Stretch Marks

Did you know that it’s estimated 8 in 10 women will develop stretch marks during pregnancy? They are very common, but can be a source of worry.

They can be pink, red, silver, black, brown or purple, depending on your skin colour, and many find that they are darker to begin with and then gradually fade over time. During pregnancy they are most often found on your tummy, hips and thighs and some get them on their breasts.

There are many creams that claim to reduce the appearance of stretch marks but there isn’t much evidence to support this. Similarly there isn’t much evidence showing that creams and oils can prevent them.

What there definitely is, is a huge media campaign making women feel self conscious about this natural result of skin stretching. This can lead women to feel that this VERY common result is abnormal and should be hidden away. It can lead to feelings of shame. You may have heard stretch marks being referred to as ‘tiger stripes’. This is the beginning of the fight back against this and a ‘rebranding’ of stretch marks as the physical evidence of the incredible journey into parenthood.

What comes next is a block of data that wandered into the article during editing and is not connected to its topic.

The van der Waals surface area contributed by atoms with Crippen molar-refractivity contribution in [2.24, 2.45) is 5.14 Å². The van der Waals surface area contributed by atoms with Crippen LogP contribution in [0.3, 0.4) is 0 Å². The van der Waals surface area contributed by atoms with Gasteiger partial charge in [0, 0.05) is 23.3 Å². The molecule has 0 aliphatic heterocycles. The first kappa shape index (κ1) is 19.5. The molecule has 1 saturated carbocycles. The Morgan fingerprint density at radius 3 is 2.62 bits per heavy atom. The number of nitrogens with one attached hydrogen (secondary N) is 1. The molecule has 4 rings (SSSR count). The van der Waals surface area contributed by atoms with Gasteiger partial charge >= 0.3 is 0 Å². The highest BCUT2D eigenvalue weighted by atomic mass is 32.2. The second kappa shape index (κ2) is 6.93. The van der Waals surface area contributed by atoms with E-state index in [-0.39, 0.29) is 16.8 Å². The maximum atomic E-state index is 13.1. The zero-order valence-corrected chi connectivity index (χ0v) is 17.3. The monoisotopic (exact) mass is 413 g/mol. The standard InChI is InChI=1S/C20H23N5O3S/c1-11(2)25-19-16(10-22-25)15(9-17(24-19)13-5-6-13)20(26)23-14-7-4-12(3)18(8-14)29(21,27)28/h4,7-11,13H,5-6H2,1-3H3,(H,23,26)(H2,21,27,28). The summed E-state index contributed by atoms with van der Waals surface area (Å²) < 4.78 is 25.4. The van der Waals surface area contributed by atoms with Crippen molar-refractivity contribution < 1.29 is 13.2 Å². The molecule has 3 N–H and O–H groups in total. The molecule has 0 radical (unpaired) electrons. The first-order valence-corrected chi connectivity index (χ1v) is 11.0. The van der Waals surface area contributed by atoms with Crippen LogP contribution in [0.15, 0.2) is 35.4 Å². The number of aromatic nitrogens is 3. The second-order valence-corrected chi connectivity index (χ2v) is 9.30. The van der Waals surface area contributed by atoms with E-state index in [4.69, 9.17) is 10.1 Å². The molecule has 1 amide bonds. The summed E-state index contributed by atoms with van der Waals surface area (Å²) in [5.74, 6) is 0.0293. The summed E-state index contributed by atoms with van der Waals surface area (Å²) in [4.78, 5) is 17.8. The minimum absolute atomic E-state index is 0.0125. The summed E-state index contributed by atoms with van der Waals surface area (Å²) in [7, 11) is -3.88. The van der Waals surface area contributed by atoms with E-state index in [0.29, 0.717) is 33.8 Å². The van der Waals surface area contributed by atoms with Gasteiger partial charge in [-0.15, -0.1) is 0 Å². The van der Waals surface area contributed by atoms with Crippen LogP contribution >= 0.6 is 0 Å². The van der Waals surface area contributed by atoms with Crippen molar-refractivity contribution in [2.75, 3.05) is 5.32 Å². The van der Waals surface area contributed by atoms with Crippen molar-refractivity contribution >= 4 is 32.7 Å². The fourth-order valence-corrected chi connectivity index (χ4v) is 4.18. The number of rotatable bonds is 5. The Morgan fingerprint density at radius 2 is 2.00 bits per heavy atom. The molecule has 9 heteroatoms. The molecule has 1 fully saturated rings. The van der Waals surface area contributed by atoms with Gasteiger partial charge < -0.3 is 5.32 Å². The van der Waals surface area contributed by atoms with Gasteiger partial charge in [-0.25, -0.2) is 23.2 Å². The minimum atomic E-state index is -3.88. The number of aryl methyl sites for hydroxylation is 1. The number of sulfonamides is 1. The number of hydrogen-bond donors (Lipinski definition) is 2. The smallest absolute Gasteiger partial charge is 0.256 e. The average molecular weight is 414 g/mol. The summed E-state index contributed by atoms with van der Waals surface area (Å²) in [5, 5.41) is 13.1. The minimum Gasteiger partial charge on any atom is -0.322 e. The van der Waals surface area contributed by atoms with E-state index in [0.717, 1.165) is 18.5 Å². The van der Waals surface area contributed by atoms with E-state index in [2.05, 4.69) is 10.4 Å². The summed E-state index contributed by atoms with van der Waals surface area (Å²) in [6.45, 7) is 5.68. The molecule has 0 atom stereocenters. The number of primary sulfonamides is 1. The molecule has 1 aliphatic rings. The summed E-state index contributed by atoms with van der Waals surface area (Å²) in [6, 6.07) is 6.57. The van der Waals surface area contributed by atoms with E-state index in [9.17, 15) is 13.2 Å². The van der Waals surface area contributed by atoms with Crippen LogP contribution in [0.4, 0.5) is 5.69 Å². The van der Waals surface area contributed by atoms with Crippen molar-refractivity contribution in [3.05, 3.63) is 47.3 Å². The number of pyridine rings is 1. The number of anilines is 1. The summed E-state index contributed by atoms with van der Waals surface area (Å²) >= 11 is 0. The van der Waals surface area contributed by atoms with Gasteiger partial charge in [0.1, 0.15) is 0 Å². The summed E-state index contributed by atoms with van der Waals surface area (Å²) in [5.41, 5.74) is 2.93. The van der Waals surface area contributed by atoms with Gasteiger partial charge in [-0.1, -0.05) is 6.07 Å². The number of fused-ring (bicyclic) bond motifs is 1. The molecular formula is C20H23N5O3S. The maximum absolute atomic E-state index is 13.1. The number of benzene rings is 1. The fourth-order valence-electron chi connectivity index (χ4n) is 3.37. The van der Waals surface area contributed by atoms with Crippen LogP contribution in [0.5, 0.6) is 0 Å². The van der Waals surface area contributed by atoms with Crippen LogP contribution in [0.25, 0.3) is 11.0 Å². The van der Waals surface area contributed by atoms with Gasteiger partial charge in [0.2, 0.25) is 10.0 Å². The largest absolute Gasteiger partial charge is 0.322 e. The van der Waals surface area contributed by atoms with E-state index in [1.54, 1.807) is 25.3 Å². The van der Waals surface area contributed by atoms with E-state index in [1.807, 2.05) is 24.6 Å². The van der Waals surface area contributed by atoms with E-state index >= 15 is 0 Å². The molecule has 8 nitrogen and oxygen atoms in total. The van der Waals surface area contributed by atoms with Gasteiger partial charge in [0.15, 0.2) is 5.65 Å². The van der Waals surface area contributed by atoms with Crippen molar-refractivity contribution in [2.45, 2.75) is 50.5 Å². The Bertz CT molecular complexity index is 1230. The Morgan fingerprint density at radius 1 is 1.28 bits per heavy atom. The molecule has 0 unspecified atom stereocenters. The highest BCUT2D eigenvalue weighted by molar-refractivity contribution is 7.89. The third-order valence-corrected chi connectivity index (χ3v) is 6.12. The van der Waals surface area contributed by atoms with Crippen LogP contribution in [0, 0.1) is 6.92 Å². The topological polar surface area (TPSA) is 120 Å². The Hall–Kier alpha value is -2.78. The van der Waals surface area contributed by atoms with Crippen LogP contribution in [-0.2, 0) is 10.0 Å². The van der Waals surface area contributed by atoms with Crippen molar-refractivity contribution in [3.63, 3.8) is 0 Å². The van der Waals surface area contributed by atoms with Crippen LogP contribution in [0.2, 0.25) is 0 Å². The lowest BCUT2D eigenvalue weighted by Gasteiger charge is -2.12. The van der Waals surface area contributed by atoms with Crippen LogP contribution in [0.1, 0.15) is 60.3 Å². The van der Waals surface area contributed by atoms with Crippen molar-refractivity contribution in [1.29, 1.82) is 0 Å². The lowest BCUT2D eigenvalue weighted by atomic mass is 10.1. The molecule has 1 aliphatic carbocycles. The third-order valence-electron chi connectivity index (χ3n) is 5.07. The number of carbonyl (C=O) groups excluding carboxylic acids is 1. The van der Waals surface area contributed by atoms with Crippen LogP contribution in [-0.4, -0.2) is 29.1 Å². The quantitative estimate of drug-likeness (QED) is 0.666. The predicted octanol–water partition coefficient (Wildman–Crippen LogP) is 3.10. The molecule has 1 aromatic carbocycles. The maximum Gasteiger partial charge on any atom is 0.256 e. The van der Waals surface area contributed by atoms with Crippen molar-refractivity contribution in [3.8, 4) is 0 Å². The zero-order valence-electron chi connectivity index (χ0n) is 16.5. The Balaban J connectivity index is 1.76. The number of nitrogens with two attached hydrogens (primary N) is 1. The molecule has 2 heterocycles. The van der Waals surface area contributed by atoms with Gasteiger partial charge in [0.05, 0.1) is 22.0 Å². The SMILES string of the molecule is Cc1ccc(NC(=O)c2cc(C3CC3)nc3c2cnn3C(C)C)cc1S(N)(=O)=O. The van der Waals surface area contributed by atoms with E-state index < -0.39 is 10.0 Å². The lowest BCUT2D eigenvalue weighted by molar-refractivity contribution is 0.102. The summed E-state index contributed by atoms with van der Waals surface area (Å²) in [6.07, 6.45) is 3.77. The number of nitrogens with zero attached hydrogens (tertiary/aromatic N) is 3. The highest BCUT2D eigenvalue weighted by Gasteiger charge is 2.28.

It can be tough to get on board with this, especially if there has been a lifetime of negative feelings about these types of marks on skin. If you aren’t there yet, that’s ok. Bodies change a lot during pregnancy and afterwards. It can take time to adjust to our new body. Our new normal. But it is a normal that you share with many others.


Let’s talk leaking pee!

Did you know that one in two women leak urine up to THREE MONTHS after giving birth to their first child? Leaking urine after giving birth is common, but it is not normal. Many women keep quiet about it because they are embarrassed, but you are not alone and you don’t have to live with it.

Pelvic floor muscle exercises (sometimes called Kegel exercises) have been shown to help urinary incontinence by strengthening the pelvic floor muscles. Pelvic floor exercises combined with correct posture and spinal alignment will improve your core strength and stability. The Squeezy app has visual guides to pelvic floor exercises, a guided programme and gives you daily reminders: @squeezyapp

If you experience urgency urinary incontinence it is recommended that you avoid drinking fluids that can irritate or make symptoms worse, such as caffeine, alcohol or carbonated drinks. Remember to drink the recommended amount of water (1.5 litres per day) every day to help prevent constipation and keep the urine more dilute so it doesn’t irritate the bladder

Contact your GP for a referral to a women’s health physiotherapist if you have any concerns.